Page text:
Case in point, the obligatory sex scene (in other genres than erotica, where they are expected). There’s no rule that says graphic descriptions of body parts, and profligate use of synonyms for pulsate, make such a rendering necessary. Personally, I prefer the closed door, leaving the rest to the imagination. That’s the way they used to do it, and it’s actually more sensual. (Read the carriage ride scene in Madame Bovary sometime.)

Which brings me to Game of Thrones.

Game_of_thronesAt the outset, let me make clear that I’ve not read the books nor gotten hooked on the series. I know both have rabid followings. So what I’m about to discuss is simply a reaction to something I recently happened across.

It seems the author, George R. R. Martin, has come under considerable criticism for gratuitous depictions of rape. One blogger puts it bluntly: “Martin is content to use rape to develop male characters, to titillate the reader, and to paint rape victims seeking justice as villains. No other raped women have a voice. This calls into question his empathy as a human being and his imagination as a writer.”

In answer to this, Martin says:

I wanted my books to be strongly grounded in history and to show what medieval society was like, and I was also reacting to a lot of fantasy fiction. Most stories depict what I call the “Disneyland Middle Ages”––there are princes and princesses and knights in shining armor, but they didn’t want to show what those societies meant and how they functioned … [If] you don’t portray (sexual violence), then there’s something fundamentally dishonest about that. Rape, unfortunately, is still a part of war today. It’s not a strong testament to the human race, but I don’t think we should pretend it doesn’t exist.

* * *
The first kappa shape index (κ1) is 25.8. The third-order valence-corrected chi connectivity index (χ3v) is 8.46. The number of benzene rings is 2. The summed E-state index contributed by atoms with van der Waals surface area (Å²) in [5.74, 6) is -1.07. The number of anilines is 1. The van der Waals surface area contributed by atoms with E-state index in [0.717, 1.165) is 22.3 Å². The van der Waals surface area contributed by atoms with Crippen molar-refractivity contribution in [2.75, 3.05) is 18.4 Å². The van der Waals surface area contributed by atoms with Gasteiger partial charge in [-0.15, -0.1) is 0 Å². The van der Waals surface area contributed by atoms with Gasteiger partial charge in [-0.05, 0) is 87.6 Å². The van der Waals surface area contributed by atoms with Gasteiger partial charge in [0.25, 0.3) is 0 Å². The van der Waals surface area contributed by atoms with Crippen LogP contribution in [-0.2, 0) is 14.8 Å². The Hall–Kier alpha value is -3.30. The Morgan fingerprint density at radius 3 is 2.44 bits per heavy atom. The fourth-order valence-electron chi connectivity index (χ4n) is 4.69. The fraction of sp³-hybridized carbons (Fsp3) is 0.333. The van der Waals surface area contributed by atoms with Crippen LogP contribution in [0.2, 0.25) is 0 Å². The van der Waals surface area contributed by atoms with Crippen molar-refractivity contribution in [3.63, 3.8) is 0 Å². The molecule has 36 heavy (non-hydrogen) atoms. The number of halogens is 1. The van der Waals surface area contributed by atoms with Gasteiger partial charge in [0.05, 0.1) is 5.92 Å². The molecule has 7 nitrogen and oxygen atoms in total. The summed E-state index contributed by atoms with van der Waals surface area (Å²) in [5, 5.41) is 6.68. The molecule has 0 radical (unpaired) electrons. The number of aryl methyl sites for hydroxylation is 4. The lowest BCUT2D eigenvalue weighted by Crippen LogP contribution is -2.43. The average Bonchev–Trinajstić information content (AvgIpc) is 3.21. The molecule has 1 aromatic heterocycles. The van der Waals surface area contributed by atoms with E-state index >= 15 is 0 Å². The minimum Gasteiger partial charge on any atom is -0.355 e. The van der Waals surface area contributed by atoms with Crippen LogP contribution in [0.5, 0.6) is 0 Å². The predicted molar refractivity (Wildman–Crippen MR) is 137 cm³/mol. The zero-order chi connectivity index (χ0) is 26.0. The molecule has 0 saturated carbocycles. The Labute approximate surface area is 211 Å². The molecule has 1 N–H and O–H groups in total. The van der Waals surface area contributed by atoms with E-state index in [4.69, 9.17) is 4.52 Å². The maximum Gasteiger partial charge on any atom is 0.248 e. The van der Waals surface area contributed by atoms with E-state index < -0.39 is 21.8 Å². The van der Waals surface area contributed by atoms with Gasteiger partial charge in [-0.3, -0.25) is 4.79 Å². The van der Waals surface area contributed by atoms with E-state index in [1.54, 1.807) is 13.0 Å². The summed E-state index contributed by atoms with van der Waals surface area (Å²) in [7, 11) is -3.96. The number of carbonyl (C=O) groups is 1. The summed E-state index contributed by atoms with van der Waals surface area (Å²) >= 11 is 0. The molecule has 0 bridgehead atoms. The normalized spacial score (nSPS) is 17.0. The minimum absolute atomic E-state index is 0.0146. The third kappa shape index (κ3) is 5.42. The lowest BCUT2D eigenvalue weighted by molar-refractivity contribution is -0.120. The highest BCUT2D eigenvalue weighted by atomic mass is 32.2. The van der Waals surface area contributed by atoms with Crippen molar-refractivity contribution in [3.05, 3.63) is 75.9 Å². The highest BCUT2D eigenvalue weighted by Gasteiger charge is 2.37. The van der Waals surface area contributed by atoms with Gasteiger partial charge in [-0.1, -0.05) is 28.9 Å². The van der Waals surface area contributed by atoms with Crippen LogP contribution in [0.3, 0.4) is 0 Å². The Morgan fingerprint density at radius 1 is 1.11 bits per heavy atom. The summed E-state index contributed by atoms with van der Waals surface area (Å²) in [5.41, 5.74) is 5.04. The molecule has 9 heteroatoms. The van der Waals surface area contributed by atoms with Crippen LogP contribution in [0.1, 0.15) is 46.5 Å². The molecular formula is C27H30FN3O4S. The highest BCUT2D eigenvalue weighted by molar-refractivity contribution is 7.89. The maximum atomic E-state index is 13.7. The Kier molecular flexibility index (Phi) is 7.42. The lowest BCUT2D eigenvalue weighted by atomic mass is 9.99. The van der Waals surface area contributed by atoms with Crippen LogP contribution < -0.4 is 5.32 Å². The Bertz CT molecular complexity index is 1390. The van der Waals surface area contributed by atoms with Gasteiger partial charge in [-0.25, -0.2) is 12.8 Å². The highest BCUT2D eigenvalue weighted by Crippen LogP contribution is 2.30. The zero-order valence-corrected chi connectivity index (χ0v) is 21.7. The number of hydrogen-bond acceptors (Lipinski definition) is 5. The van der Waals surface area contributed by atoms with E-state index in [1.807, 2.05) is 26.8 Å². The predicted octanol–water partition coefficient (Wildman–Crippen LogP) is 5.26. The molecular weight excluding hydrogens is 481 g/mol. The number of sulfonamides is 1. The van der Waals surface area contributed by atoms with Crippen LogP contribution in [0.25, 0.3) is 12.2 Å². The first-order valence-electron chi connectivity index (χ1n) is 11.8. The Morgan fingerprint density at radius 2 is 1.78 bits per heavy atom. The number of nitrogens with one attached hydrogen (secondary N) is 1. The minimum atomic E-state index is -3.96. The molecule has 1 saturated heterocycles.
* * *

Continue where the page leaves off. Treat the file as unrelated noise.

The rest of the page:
A few points. George R. R. Martin is free to write what he wants to write. And I’ve heard his writing and world building are amazing. So what I’m about to say isn’t coming from a political or social agenda. It’s as a fellow writer who would simply ask Mr. Martin, “Is all this really necessary? How much of this material is carrying you, rather than the other way around? I get that you want to soak us in medieval darkness, but what about the equal value of artistic restraint? That’s not denying that something exists, but it’s also not letting it run rampant.”

Maybe for Martin that’s not a consideration or desire. And, again, he as the right to do it his way. But “telling the truth” isn’t the only fiction strategy.

I think the best writers make a case. Great fiction depicts a clash of values in which the writer will, ultimately, take a side. Yes, the side that prevails has to do so in a way that does not feel manipulative. That’s where craft comes in. The author’s job is to make the case through the characters behaving in surprising, clever, and ultimately justifiable ways.

That’s actually harder to do than just letting it all hang out.

I think this is what the novelist and writing teacher John Gardner was getting at when he said this to The Paris Review:

As I tried to make plain in On Moral Fiction, I think that the difference right now between good art and bad art is that the good artists are the people who are, in one way or another, creating, out of deep and honest concern, a vision of life … that is worth pursuing. And the bad artists, of whom there are many, are whining or moaning or staring, because it’s fashionable, into the dark abyss.